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RE: Reassembling Fourier Transforms

  • To: mathgroup at
  • Subject: [mg48864] RE: [mg48860] Reassembling Fourier Transforms
  • From: "Florian Jaccard" <florian.jaccard at>
  • Date: Sun, 20 Jun 2004 02:39:16 -0400 (EDT)
  • Reply-to: <florian.jaccard at>
  • Sender: owner-wri-mathgroup at

Hello !

Why don't you use Interpolation ?

For example :

points = Table[{x, Random[Real, {0, 1000}]},
    {x, 0, 1000}];

c = Interpolation[points];

This function "turns a set of random values into a function"...
And c[6] will always give the same answer !





But I apologize if I didn't understand what you wanted...



-----Message d'origine-----
De : Lee Fisher [mailto:lfis at]
Envoyé : sam., 19. juin 2004 10:31
À : mathgroup at
Objet : [mg48860] Reassembling Fourier Transforms

I am trying to turn a list of points into a function, and one of the
ways I thought to do this was to use Fourier to find the frequency
components of the list, and then to Create a sum of exponentials as

f[x_] := Random[NormalDistribution[0, 1]]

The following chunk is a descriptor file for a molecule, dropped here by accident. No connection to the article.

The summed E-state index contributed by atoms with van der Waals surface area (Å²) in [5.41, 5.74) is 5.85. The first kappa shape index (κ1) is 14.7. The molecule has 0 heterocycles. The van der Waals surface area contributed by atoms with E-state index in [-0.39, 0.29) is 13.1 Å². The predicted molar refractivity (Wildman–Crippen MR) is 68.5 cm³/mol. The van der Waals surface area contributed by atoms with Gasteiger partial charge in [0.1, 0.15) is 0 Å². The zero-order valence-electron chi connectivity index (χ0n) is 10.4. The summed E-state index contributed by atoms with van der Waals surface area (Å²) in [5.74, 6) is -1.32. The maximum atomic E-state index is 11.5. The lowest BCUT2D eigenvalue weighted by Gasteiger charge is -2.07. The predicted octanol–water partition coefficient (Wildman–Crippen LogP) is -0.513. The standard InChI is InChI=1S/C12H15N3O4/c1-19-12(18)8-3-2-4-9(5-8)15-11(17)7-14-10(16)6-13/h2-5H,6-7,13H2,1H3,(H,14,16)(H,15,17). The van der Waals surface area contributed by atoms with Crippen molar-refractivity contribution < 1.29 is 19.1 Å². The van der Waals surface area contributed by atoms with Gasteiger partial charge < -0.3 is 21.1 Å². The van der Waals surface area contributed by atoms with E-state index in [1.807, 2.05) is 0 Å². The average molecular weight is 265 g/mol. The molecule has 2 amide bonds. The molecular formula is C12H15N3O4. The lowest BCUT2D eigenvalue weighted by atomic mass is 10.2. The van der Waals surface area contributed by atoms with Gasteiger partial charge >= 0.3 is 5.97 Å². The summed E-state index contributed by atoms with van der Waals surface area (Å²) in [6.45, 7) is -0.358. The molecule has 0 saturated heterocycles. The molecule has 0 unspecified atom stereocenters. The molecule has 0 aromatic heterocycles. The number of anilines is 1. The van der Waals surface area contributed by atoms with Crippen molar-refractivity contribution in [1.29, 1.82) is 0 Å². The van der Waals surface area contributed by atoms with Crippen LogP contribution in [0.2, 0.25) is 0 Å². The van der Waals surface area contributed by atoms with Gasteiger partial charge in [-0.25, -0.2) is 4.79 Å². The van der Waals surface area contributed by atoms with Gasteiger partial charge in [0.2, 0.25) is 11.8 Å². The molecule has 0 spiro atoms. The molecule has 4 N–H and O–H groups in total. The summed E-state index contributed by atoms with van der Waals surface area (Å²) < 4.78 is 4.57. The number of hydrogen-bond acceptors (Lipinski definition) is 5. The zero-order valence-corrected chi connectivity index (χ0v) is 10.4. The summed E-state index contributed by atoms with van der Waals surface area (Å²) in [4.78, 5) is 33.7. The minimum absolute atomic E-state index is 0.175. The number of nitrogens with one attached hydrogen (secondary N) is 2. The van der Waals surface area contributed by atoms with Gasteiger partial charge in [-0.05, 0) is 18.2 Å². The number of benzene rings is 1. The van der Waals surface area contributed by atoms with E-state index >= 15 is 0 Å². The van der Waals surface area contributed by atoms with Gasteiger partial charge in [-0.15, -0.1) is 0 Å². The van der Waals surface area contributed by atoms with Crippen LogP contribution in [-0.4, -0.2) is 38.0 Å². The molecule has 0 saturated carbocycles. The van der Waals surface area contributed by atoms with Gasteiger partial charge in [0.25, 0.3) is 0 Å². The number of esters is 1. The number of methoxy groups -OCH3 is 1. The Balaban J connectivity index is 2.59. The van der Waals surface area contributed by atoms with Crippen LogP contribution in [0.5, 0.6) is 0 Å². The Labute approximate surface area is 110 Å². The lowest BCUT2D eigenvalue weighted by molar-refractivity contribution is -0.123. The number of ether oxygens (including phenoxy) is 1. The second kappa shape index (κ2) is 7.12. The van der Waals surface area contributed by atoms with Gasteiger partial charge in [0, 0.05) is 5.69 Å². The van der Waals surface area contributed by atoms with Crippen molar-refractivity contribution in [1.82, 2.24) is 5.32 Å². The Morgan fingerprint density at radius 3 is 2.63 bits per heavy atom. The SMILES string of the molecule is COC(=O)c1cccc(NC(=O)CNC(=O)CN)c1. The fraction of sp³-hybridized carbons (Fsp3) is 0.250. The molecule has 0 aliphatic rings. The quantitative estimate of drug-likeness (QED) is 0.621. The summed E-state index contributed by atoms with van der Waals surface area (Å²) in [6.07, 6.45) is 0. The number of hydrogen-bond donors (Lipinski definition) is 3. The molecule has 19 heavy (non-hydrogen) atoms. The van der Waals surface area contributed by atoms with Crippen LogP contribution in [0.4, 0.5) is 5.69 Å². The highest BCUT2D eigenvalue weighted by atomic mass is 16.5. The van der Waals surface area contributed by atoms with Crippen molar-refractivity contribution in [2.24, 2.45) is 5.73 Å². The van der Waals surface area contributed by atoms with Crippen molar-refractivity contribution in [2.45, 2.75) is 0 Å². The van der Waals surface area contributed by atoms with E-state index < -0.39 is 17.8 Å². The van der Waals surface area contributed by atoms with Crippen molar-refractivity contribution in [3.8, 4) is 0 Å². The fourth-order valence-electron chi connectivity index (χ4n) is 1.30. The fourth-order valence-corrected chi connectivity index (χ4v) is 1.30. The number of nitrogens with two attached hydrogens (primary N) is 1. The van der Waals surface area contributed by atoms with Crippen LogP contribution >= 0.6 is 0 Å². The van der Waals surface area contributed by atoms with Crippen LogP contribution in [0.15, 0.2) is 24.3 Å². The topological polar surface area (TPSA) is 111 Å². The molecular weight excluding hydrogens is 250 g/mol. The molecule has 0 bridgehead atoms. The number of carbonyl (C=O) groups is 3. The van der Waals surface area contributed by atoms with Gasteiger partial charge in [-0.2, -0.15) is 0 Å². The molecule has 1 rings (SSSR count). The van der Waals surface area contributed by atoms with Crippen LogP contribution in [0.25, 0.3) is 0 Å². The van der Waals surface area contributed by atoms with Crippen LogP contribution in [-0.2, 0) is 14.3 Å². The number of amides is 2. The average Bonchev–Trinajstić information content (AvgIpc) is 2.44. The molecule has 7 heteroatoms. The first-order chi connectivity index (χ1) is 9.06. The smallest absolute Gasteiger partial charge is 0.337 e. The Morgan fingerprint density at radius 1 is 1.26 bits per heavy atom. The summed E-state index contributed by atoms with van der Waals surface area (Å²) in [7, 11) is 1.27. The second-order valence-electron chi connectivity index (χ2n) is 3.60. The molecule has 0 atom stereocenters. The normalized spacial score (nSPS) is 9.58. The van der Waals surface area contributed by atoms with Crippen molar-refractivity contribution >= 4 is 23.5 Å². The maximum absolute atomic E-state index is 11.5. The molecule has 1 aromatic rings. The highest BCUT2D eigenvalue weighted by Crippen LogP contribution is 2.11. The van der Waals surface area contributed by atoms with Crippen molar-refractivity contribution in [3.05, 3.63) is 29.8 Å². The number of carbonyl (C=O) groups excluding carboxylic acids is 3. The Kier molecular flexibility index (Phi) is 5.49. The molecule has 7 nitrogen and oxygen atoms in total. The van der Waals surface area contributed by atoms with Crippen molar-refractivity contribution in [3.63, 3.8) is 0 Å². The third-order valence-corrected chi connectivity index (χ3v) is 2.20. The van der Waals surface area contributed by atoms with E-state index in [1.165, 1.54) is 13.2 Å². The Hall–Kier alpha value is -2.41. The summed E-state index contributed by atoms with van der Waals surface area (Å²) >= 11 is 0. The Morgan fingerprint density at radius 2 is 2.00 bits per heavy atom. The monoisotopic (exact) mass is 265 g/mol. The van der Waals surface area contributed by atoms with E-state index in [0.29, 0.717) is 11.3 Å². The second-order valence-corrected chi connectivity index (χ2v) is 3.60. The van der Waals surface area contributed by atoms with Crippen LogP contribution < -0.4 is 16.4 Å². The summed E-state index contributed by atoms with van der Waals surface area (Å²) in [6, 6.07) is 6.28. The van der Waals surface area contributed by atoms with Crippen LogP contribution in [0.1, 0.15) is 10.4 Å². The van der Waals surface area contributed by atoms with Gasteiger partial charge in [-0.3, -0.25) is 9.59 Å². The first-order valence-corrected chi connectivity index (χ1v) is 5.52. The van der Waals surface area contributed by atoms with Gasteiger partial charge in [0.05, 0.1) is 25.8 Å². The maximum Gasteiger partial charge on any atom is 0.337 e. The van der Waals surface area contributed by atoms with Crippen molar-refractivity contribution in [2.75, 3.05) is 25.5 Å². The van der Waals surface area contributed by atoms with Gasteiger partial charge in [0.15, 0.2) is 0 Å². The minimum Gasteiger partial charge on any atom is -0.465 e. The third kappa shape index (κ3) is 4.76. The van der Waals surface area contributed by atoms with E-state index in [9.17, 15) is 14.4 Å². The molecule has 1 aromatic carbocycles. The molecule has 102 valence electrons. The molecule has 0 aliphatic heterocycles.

rawnoise = Table[f[x], {x, 1, 1000}];
frawnoise = Fourier[rawnoise];
magrawnoise = Abs[rawnoise];
phaserawnoise = Arg[frawnoise];
c[t] := \[Sum]\+\(n = 1\)\%1000\(( .005\ magrawnoise[\([n]\)]\ E^\((I\
n\ t\  + phaserawnoise[\([n]\)])\))\);\)\)
c[t] = Re[c[t]];

I have two questions concerning this.  First, is there an easier way to
turn a set of random values into a function so that NDSolve can move
through the function and always find the same value at a given point
(i.e. c[6] will always equal .6002)?  Second, if not, what sort of
factors are necessary in adjusting the phase and magnitude so that they
match the original numbers.

I've tried doing this with much simpler inputs, such as two sine waves
(Sin[t]+Sin[2 t]) and still the output does not properly match the

Thanks for any help,

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